The Daily Blend: Breaking Ground on the Latest in Landscape Architecture

The Daily Blend: Breaking Ground on the Latest in Landscape Architecture

Chinese artist Xu Bing creates two 12-ton phoenixes from materials collected found in Chinese construction sites, a striking visual commentary on the effects of China’s rapid commercial development on the country’s landscape. Check out the time-lapse video down below. (Colossal)


  • Michael Van Valkenburgh Associates has been selected to work on updating the Menil Collection’s museum grounds in Houston, TX. The Renzo Piano-designed museum is renowned not only for its stunning collection of twentieth century art, but also for its lush park surroundings. (ArchDaily)
  • Low-impact development has become a hot topic in light of recent climate change-induced disasters. From August 18 to August 31, the 2013 International Low Impact Development (LID) Symposium will bring together over 1,000 professionals to exchange research, ideas, and best practices in St. Paul, MN. Early registration ends soon. (Trout Headwaters)
  • The largest single-phase project in China is being built in the southern Chinese city, Zhuhai. Headed by landscape architecture and urban design firm Christopher Counts Studio, the designs suggest “a new model for the Asian Mega City landscape.” (World Landscape Architecture)
  • A guest post on The Dirt reminds us that in addition to the National Medal of Arts, landscape architect Laurie Olin was also the recipient of UVA’s prestigious Thomas Jefferson Foundation Medal in Architecture. Along with his acceptance speech of that award, Olin also discussed the question of “what is real” in landscape architecture. (The Dirt)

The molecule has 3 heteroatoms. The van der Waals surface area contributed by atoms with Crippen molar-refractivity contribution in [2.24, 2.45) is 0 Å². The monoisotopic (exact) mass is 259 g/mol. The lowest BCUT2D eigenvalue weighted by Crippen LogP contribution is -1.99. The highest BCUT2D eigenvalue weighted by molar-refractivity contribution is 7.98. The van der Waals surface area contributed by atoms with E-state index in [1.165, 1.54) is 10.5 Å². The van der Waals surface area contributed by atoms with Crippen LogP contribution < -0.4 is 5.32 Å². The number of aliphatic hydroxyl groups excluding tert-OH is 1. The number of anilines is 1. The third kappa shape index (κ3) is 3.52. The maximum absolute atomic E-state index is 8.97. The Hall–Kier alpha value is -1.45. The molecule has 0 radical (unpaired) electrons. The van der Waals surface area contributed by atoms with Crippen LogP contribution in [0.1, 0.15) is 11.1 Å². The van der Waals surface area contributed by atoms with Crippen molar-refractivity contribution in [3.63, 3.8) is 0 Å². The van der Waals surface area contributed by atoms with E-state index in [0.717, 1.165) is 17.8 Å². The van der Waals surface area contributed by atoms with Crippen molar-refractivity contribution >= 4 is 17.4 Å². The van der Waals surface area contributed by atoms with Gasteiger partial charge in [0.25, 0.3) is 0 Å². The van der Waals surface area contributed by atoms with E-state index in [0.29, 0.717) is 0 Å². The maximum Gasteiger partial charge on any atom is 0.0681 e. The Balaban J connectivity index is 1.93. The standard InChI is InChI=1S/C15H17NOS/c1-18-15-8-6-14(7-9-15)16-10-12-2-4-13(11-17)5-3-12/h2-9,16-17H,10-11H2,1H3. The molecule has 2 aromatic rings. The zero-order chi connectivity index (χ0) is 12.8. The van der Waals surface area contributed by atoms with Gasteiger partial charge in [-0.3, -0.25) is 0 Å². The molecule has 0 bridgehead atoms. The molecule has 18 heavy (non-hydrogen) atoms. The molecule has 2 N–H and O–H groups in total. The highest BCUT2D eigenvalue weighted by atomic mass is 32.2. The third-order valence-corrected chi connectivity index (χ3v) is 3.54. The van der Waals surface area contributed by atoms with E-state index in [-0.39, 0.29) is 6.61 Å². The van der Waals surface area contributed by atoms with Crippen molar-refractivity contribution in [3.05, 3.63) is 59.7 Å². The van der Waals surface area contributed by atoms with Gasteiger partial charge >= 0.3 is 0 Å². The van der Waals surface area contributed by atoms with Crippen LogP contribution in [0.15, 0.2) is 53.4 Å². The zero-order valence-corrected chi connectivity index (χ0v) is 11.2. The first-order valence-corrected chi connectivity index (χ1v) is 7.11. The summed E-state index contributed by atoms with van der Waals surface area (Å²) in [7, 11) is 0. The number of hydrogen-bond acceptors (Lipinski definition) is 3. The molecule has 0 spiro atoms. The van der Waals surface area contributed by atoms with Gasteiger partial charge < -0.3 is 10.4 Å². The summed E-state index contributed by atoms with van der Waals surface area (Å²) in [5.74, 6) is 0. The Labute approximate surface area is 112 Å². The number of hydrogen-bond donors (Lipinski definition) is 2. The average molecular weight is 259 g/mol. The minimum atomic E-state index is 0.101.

• The NYC Summer YouthWRAP program connects teen probation clients with paid summer jobs rebuilding Hurricane Sandy-affected sites in the five boroughs. (Inhabitat)

  • Heads up, this is an awesome project that you should keep your eye on. ESRI, Richard Saul Wurman (the father of TED talks) and Radical Media launch Urban Observatory, a comparative mapping tool that aspires to be “a live museum with a data pulse” and will use crowdsourcing to expand its database. You can compare cities side by side from availability of open space to traffic patterns. (Atlantic Cities)
  • Landscape architecture programs often have access to laser cutters and 3D printers–an expensive luxury that students soon miss after graduation (I know I did!). But, if you live in Chicago, you might get to play with these expensive machines once more. Chicago has just opened a maker lab–stocked with three 3D printers, two laser cutters, a milling machine and a vinyl cutter–at one of its libraries earlier this week. (Gigaom)

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